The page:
Sea Level

In their report published in 2007, the Intergovernmental Panel on Climate Change projected that sea level is likely to rise between 18 and 59 centimetres by 2100, threatening the homes and livelihoods of millions who live in low-lying and deltaic regions. This focus draws together studies of past and present sea-level change, and predictions for future fluctuations, as well as presenting insights into the challenges facing coastal communities.



Adjustable adaptation pp447


Humans have been responding to fluctuating sea levels for millennia. Adapting to future change will require a swift start on developing innovative infrastructure while keeping the option to adjust in the long term.



Dutch coasts in transition pp450 - 452

Pavel Kabat, Louise O. Fresco, Marcel J. F. Stive, Cees P. Veerman, Jos S. L. J. van Alphen, Bart W. A. H. Parmet, Wilco Hazeleger & Caroline A. Katsman


The Netherlands has a long and varied history of coastal and river flood management. The anticipation of sea-level rise during the twenty-first century has renewed the push for sustainable solutions to coastal vulnerability.

Land waters and sea level pp452 - 454

Dennis P. Lettenmaier and P.C.D. Milly


Changes in continental water stores, largely human-induced, affect sea level. Better hydrological models and observations could clarify the land's role in sea-level variations.



Relocating Odysseus' homeland pp455 - 458

John Underhill


Homer's Ithaca had been viewed as a work of poetic licence and imprecise geography. However, as recent research shows the island's form may have been disguised over the past two millennia by catastrophic rockfalls, co-seismic uplift events and relative sea-level change.


Books & Arts

Living on the edge pp459

Robert J. Nicholls


Robert Nicholls reviews The Rising Sea by Orrin H. Pilkey & Rob Young


News & Views

Palaeoceanography: Broken greenhouse windows pp465 - 466

Kenneth G. Miller


Large and rapid global sea-level changes indicate that polar ice sheets may have ephemerally existed during the Cretaceous greenhouse climate. Two oxygen isotopic studies provide evidence for and against this conclusion.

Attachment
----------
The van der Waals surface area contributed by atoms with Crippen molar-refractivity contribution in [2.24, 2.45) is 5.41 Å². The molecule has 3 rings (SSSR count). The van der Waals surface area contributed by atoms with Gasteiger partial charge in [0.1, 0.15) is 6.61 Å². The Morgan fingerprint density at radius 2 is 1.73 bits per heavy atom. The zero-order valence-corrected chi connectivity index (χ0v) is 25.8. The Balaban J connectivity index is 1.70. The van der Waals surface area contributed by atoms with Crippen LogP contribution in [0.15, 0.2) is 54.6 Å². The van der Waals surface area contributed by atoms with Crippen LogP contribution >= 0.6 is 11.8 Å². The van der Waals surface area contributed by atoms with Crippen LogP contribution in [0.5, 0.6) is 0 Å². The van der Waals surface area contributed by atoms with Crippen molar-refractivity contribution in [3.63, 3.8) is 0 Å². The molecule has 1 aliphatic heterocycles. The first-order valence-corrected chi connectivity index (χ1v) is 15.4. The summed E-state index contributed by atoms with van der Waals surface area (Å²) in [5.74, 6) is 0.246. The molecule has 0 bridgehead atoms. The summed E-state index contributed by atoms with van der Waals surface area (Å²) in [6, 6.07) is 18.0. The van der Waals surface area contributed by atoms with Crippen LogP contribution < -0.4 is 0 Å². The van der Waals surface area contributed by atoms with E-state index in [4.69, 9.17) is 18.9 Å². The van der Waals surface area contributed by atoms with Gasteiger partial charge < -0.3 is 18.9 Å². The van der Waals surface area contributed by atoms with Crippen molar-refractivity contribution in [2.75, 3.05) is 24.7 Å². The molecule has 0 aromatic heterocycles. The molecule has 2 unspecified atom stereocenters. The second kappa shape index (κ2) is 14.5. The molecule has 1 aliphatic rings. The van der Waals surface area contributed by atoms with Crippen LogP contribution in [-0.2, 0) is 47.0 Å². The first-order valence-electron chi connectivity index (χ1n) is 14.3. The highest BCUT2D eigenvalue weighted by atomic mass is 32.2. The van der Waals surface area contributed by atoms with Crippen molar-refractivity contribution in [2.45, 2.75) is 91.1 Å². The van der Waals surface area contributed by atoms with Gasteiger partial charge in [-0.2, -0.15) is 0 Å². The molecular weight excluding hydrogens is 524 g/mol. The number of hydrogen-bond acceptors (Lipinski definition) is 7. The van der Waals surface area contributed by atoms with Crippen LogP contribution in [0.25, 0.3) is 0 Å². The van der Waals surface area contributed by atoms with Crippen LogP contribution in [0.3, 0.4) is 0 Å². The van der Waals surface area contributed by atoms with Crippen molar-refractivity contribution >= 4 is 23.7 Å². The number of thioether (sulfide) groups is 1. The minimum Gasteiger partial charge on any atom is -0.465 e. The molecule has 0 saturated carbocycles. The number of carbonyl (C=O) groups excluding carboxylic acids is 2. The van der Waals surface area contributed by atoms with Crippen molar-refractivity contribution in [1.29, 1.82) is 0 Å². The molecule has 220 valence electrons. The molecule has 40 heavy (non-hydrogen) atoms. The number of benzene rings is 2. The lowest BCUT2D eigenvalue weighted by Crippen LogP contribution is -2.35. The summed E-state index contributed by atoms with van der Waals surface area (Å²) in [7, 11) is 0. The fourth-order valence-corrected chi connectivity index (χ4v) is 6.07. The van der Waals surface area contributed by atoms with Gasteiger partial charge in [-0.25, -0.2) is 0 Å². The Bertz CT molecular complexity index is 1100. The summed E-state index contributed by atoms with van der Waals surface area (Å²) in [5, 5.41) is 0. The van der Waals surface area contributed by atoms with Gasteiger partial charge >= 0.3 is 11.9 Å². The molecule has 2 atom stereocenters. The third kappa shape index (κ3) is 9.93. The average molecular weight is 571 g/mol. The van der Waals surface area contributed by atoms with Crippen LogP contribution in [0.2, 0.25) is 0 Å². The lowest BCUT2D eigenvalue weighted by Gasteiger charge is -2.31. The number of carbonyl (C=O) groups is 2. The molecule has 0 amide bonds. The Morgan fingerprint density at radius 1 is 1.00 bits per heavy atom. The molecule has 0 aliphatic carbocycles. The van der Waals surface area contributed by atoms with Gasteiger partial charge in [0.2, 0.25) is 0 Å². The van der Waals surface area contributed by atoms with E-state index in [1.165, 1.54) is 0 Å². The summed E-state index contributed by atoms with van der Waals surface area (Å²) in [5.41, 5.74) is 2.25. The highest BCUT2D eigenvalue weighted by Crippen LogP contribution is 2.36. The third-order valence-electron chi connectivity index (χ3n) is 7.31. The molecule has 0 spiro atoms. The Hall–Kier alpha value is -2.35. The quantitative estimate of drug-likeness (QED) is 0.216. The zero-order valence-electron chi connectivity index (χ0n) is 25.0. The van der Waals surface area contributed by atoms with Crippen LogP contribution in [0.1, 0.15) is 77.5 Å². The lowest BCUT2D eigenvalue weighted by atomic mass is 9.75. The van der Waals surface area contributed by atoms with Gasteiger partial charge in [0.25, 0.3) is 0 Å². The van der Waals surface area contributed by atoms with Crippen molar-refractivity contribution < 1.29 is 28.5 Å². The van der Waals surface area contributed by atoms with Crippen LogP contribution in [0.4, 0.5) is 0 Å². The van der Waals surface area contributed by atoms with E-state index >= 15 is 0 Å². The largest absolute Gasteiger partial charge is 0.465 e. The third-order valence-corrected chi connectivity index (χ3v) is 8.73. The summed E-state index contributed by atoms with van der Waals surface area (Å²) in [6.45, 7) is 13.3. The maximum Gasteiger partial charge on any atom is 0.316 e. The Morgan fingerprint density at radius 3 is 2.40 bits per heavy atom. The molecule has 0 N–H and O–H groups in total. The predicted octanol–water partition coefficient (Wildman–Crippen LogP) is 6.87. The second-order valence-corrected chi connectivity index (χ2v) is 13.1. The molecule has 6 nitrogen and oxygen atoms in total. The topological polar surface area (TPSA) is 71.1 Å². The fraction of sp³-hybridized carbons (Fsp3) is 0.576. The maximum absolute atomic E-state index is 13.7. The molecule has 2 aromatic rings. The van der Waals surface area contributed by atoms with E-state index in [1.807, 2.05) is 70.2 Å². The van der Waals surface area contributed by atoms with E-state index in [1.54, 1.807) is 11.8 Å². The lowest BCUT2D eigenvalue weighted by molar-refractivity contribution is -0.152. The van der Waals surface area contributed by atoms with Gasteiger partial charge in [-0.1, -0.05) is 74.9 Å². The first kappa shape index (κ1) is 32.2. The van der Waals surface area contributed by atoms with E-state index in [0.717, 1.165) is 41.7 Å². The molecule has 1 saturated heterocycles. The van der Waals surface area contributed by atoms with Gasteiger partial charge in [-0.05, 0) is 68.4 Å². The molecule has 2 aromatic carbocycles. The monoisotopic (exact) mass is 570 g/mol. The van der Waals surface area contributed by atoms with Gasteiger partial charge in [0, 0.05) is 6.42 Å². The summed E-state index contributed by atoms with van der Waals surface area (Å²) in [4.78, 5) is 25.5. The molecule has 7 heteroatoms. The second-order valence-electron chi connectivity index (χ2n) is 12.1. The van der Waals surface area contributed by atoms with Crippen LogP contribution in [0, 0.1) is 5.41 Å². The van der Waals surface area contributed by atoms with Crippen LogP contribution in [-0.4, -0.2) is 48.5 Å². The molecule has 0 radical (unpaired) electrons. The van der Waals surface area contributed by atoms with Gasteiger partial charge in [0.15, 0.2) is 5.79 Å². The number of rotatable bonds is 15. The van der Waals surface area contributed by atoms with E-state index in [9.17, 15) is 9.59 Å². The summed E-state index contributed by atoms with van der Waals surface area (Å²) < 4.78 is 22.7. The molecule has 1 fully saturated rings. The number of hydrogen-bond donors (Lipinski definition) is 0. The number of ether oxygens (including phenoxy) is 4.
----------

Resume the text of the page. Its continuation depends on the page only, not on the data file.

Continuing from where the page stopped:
Identifying the causes of sea-level change pp471 - 478

Glenn A. Milne, W. Roland Gehrels, Chris W. Hughes and Mark E. Tamisiea


Global mean sea-level change has increased from a few centimetres per century over recent millennia to a few tens of centimetres per century in recent decades. A review of the latest work shows that global mean sea-level rise is unlikely to exceed one metre over the twenty-first century, but regional departures from this global mean could reach several decimetres.



Drowning of the Mississippi Delta due to insufficient sediment supply and global sea-level rise pp488 - 491

Michael D. Blum and Harry H. Roberts


Global sea-level rise, reduced sediment supply and subsidence threaten the stability of the Mississippi Delta. Calculations of riverine sediment load and storage indicate that 10,000–13,500 km2 of the delta could be submerged by AD 2100.

Rapid early Holocene retreat of a Laurentide outlet glacier through an Arctic fjord pp496 - 499

Jason P. Briner, Aaron C. Bini, Robert S. Anderson


Marine-terminating outlet glaciers control the stability of ice sheets. Exposure ages and radiocarbon dates show that an Arctic outlet glacier of the Laurentide ice sheet rapidly retreated about 9,500 years ago, and imply strong feedbacks between bathymetry and ice movement.

Antarctic temperature and global sea level closely coupled over the past five glacial cycles pp500 - 504

E. J. Rohling, K. Grant, M. Bolshaw, A. P. Roberts, M. Siddall, Ch. Hemleben & M. Kucera